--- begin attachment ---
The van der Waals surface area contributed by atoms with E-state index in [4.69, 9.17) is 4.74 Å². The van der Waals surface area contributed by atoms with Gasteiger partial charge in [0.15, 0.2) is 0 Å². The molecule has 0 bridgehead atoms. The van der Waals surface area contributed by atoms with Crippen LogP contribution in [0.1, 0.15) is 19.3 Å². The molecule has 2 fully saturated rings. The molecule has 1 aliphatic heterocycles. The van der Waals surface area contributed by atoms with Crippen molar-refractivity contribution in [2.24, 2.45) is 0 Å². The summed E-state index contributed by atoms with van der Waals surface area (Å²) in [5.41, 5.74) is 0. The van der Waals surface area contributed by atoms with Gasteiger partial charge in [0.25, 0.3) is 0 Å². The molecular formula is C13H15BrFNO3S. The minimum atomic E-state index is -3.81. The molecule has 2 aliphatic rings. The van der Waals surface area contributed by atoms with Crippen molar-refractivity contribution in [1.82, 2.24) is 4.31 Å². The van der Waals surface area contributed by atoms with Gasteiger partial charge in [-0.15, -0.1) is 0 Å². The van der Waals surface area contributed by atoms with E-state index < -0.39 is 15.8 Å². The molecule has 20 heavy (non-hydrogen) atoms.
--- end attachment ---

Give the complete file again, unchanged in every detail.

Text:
The van der Waals surface area contributed by atoms with E-state index in [4.69, 9.17) is 4.74 Å². The van der Waals surface area contributed by atoms with Gasteiger partial charge in [0.15, 0.2) is 0 Å². The molecule has 0 bridgehead atoms. The van der Waals surface area contributed by atoms with Crippen LogP contribution in [0.1, 0.15) is 19.3 Å². The molecule has 2 fully saturated rings. The molecule has 1 aliphatic heterocycles. The van der Waals surface area contributed by atoms with Crippen molar-refractivity contribution in [2.24, 2.45) is 0 Å². The summed E-state index contributed by atoms with van der Waals surface area (Å²) in [5.41, 5.74) is 0. The van der Waals surface area contributed by atoms with Gasteiger partial charge in [0.25, 0.3) is 0 Å². The molecular formula is C13H15BrFNO3S. The minimum atomic E-state index is -3.81. The molecule has 2 aliphatic rings. The van der Waals surface area contributed by atoms with Crippen molar-refractivity contribution in [1.82, 2.24) is 4.31 Å². The van der Waals surface area contributed by atoms with Gasteiger partial charge in [-0.15, -0.1) is 0 Å². The van der Waals surface area contributed by atoms with E-state index < -0.39 is 15.8 Å². The molecule has 20 heavy (non-hydrogen) atoms.